Jones: 'I have betrayed your trust'
Oct. 5: An emotional Marion Jones says, "I have let my country down," after pleading guilty to lying to federal investigators when she denied using performance-enhancing drugs.
But Jones vehemently denied all doping allegations, even issuing this emphatic declaration in 2004: “I have never, ever used performance-enhancing drugs.” She also sued BALCO founder Victor Conte after he repeatedly accused Jones of using performance-enhancing drugs and said he watched her inject herself.
That anger and defiance was nowhere to be seen Friday.
Even Conte had sympathy for Jones.
“I don’t feel any sense of vindication,” he said. “All of us have made poor decisions in our lives and suffered the consequences.”
Flanked by her attorneys and with her mother a few feet away, Jones sat perfectly straight as she acknowledged her crimes. Speaking into a microphone, her voice was crystal clear when she admitted lying to a federal investigator in November 2003 when he asked if she had used performance-enhancing drugs.
“I answered that I had not. This was a lie, your honor,” she said.
Jones said she took steroids from September 2000 to July 2001 and said she was told by her then-coach Trevor Graham that she was taking flaxseed oil when it was actually “the clear.” That’s a performance-enhancing drug linked to BALCO, the lab at the center of the steroids scandal in professional sports.
“I consumed this substance several times before the Sydney Olympics and continued using it after,” Jones told the judge. “By November 2003, I realized he was giving me performance-enhancing drugs.”
She said she “felt different, trained more intensely” and experienced “faster recovery and better times” while using the substance.
“He told me to put it under my tongue for a few seconds and swallow it,” she said. “He told me not to tell anyone.”
A Sept. 3, 2003, search warrant at BALCO uncovered ledgers, purchases, doping calendars, and various blood-test results connected to Jones and Graham, said Matt Parrella, a federal prosecutor in Northern California.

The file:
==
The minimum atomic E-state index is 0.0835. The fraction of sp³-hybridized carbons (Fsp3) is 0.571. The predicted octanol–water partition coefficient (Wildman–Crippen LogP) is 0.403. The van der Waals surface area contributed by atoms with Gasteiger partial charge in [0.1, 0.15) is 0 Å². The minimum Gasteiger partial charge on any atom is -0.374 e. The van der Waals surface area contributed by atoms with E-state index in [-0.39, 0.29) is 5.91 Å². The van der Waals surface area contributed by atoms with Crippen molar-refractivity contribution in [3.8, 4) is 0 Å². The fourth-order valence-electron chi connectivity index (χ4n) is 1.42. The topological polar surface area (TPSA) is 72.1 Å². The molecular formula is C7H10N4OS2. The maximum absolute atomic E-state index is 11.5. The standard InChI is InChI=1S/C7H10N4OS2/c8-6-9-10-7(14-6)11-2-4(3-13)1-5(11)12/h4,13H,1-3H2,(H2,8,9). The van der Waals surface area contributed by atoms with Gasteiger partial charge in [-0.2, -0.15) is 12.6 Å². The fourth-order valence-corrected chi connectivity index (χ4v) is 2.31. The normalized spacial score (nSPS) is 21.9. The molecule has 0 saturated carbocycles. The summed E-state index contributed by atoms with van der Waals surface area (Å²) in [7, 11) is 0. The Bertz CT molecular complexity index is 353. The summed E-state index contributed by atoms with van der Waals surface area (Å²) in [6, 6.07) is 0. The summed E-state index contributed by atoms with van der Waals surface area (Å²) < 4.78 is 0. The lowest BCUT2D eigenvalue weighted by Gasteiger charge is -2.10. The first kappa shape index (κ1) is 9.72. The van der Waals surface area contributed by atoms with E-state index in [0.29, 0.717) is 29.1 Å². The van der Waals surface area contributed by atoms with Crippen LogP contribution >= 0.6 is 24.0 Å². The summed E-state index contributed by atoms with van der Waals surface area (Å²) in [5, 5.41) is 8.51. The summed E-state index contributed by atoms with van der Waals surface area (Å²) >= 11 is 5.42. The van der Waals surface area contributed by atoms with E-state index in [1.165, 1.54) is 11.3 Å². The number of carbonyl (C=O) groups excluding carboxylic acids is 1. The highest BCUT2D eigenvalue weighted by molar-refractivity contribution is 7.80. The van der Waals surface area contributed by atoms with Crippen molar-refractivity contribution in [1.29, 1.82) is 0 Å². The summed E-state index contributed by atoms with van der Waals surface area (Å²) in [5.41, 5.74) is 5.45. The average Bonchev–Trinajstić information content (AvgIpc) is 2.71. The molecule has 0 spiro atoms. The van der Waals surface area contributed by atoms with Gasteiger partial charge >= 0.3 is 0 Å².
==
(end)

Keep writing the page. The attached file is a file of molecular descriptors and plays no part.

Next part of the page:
In the check-fraud scheme, Jones admitted lying about her knowledge of the involvement of Montgomery in a scheme to cash millions of dollars worth of stolen or forged checks. Montgomery; Jones’ longtime agent Charles Wells; and a former coach, Olympian Steve Riddick, have all been convicted in the scam.
“This is a sad day for sport. The only good that can be drawn from today’s revelations is that her decision to finally admit the truth will play we hope, a key part in breaking the back of the BALCO affair,” IOC president Jacques Rogge said. Prosecutors have suggested to Jones that the prison term will be a maximum of six months, although the judge has the discretion to change that. The maximum sentence on each count is five years and a $250,000 fine, for a total of 10 years and $500,000.
In addition to losing her freedom, she is almost certain to lose her medals, too.
The International Olympic Committee opened an investigation into doping allegations against Jones in December 2004, and said Friday it will step up its probe and move quickly to strip her of her medals.
“Her admission is long overdue and underscores the shame and dishonor that are inherent with cheating,” U.S. Olympic Committee chairman Peter Ueberroth said in a statement. “As further recognition of her complicity in this matter, Ms. Jones should immediately step forward and return the Olympic medals she won while competing in violation of the rules.”
In Jones’ case, that would include the 2000 Olympics, where she won gold in the 100 meters, 200 meters and 1,600-meter relay and bronze in the long jump and 400-meter relay.
“I am responsible fully for my actions. I have no one to blame but myself for what I’ve done,” she said. “Making the wrong choices and bad decisions can be disastrous.”
Czech Tomas Berdych snapped a run of 11 consecutive defeats by world number one Novak Djokovic to reach the semi-finals of the Rome Masters before Rafa Nadal was stretched to the limit against David Ferrer on Friday.
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